More research needed. Why some earthworms come to the surface after it rains has nothing to do with the 'drowning earthworm' myth.
Conventional wisdom holds that earthworms head to the surface after rain because they can’t breathe. This is still taught to schoolkids, and you can find a lot of detailed explanation online. Most claim that worm trails and air pockets underground become submerged, and the earthworms can’t breathe. It makes sense.

Most researchers, though, dispute this explanation. As Chris Lowe, a researcher at the University of Central Lancashire, points out in Scientific American, earthworms breathe through their skin and require moisture to do so.

Humans drown when their lungs fill with water. This is not possible for earthworms as they lack lungs. Multiple studies have also shown that most earthworm species can survive being submerged in water for two weeks or more.
Lately, most popular scientific accounts write off the “drowning worm” idea as a myth. While it is certainly not likely the entire explanation, perhaps we shouldn’t entirely rule it out. Research published in the journal Invertebrate Biology, for instance, found that worm behavior following rain depended on the species.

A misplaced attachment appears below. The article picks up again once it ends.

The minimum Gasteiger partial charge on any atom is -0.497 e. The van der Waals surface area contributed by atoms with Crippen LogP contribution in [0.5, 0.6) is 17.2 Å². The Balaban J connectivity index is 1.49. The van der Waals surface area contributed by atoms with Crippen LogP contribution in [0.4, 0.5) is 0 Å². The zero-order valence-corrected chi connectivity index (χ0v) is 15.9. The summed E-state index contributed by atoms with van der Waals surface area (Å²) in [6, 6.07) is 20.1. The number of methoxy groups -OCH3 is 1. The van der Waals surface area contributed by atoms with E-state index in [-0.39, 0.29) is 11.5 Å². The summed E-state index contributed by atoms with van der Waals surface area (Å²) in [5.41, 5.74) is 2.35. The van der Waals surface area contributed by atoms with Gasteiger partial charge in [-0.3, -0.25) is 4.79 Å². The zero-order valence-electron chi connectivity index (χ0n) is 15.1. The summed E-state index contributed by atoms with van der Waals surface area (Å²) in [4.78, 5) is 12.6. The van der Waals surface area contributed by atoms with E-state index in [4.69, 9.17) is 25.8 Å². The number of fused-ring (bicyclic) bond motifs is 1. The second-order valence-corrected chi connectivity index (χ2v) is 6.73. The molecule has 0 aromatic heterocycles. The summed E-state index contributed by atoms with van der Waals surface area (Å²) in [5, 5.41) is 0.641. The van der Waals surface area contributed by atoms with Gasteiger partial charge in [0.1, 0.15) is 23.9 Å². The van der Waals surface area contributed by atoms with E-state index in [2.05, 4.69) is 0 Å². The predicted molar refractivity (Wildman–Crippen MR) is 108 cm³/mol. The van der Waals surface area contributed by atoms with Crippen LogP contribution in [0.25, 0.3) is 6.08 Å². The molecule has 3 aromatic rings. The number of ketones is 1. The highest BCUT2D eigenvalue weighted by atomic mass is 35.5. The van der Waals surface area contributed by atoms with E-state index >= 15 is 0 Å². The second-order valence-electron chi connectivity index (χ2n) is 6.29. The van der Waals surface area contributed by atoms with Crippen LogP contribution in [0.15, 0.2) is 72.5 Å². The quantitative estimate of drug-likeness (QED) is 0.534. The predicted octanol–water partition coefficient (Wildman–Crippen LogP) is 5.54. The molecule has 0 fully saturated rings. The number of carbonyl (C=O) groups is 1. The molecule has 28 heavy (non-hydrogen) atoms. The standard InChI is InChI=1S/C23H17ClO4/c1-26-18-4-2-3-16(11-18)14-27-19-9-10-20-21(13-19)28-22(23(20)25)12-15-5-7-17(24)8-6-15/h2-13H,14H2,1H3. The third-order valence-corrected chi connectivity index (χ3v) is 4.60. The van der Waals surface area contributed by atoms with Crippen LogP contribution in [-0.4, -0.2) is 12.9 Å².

There undoubtedly will be new research and new revelations about the lives and habits of earthworms. Nature’s mysteries are not just “out there” in the wilderness. The common creatures that live around us still hold surprises. Take a moment and observe the phenomenon happening in the natural world, right now, where we live. The surprises and wonders are right under our feet."
#Science #Research #Biology #Earthworms #Invertebrates
The Real Reason You See Earthworms After Rain
I always thought the reason was because it's pretty hard to find anyone to copulate with when you're six inches below.